The country’s political opposition will never win an election if the current political dispensation is not reformed to reduce the ruling party’s grip on the country. Besides, calling for that coalition is like looking for love in a brothel when we all know what the residents of those brothels are selling – sex for money. The country’s political opposition is replete with people who know that they do not have any political clout but they just have to throw their hats into the ring, hoping that they can get something from the ruling party after the election. Poverty can disarm even the strongest army in the world and many Cameroonian politicians are desperately hungry, making it hard for them to be disciplined and principled. Sometimes, those empty shells known as political parties are the creations of the ruling party as a strategy to sell the rhetoric that the opposition can never be united, hence diminishing its chances of winning any presidential election.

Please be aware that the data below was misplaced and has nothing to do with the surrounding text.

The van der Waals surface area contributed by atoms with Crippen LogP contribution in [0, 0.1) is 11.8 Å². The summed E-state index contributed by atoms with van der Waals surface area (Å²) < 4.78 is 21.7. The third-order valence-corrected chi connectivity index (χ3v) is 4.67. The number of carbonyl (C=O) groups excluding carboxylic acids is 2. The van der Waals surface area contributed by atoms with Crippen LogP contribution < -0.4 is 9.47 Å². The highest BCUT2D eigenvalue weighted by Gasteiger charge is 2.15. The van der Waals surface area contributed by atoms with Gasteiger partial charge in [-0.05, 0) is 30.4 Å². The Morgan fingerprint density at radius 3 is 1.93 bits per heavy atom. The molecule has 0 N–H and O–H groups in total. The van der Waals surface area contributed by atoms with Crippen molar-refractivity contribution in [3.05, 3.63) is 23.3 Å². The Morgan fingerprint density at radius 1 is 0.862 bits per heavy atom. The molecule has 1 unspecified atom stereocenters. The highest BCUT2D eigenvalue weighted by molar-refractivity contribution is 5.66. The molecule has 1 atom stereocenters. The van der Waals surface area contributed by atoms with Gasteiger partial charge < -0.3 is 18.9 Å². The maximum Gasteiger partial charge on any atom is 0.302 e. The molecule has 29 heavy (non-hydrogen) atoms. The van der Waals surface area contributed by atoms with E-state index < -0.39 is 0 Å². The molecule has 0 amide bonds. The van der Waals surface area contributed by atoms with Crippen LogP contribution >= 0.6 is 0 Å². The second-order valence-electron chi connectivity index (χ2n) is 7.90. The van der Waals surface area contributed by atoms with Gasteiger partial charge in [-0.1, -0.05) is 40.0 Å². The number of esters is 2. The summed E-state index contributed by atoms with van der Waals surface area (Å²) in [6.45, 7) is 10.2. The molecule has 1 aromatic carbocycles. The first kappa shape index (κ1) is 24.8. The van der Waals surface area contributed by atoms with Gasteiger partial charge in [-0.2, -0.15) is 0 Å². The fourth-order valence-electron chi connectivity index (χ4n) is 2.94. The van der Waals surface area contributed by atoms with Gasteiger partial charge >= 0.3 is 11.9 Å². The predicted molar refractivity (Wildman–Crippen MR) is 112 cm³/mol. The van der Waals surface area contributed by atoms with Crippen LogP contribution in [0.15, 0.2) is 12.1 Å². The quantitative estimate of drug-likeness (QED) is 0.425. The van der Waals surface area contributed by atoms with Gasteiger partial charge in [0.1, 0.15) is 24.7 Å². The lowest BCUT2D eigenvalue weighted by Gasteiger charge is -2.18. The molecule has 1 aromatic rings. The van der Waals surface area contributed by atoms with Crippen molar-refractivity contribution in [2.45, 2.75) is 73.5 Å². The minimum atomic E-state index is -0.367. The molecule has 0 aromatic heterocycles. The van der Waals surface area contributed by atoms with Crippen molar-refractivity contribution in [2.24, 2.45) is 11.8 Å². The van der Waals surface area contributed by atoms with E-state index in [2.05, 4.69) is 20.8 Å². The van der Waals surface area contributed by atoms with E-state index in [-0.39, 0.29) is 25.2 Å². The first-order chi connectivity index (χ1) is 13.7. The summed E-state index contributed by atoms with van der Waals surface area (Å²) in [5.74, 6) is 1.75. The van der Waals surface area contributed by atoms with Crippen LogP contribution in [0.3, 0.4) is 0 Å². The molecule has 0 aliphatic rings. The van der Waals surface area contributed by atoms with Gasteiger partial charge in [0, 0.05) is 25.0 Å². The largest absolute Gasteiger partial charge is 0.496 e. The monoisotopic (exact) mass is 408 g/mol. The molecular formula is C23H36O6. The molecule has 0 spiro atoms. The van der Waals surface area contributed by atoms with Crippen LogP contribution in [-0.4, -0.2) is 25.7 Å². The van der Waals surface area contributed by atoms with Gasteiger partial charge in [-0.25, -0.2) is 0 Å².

Cameroon Concord News: What do you think can be done to get the country out of its tight spot?

Dr. Joachim Arrey: Despite the tough challenges which lie ahead and though the ruling CPDM is the front-runner in an election which has not even been announced given that it is in total control of the election mechanisms, I would still urge our young men and women to get registered and vote for a candidate who can really turn the country’s fortunes around. Currently, the political landscape is crowded but a few opposition leaders are clearly standing out, though they are yet to convince Cameroonians or establish a national consensus on their ability to engineer a brand new and prosperous country. The MRC which is still facing challenges due to its inability to emerge from its tribal shell could lead the pack if it organizes itself and if it reaches out to other political parties. The Social Democratic Front, which in the past had bruised the ruling CPDM, could also work with the MRC to give the ruling party a run for its money. The country is a year away from the presidential election and a lot can happen between now and the elections. The opposition parties, which genuinely want to bring about change in Cameroon, can start dumping enormous pressure on the crumbling government for election reforms to be undertaken before the elections.  There are many refined and sophisticated legal minds in Cameroon who can provide the right advice to this political parties regarding constitutional and election reform in Cameroon.